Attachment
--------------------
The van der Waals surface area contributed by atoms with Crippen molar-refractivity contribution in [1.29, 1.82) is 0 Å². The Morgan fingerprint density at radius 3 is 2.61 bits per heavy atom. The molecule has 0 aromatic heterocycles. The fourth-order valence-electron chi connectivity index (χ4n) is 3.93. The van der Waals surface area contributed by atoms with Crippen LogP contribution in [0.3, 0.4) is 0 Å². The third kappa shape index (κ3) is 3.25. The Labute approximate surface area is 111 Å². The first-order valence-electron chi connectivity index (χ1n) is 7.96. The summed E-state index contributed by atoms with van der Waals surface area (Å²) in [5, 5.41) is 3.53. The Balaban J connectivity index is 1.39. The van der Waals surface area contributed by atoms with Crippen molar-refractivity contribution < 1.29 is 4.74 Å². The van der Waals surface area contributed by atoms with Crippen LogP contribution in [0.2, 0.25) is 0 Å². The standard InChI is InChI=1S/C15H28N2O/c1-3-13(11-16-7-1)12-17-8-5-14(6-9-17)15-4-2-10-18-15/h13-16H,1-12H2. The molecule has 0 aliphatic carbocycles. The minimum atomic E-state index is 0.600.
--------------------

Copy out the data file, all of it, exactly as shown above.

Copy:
The van der Waals surface area contributed by atoms with Crippen molar-refractivity contribution in [1.29, 1.82) is 0 Å². The Morgan fingerprint density at radius 3 is 2.61 bits per heavy atom. The molecule has 0 aromatic heterocycles. The fourth-order valence-electron chi connectivity index (χ4n) is 3.93. The van der Waals surface area contributed by atoms with Crippen LogP contribution in [0.3, 0.4) is 0 Å². The third kappa shape index (κ3) is 3.25. The Labute approximate surface area is 111 Å². The first-order valence-electron chi connectivity index (χ1n) is 7.96. The summed E-state index contributed by atoms with van der Waals surface area (Å²) in [5, 5.41) is 3.53. The Balaban J connectivity index is 1.39. The van der Waals surface area contributed by atoms with Crippen molar-refractivity contribution < 1.29 is 4.74 Å². The van der Waals surface area contributed by atoms with Crippen LogP contribution in [0.2, 0.25) is 0 Å². The standard InChI is InChI=1S/C15H28N2O/c1-3-13(11-16-7-1)12-17-8-5-14(6-9-17)15-4-2-10-18-15/h13-16H,1-12H2. The molecule has 0 aliphatic carbocycles. The minimum atomic E-state index is 0.600.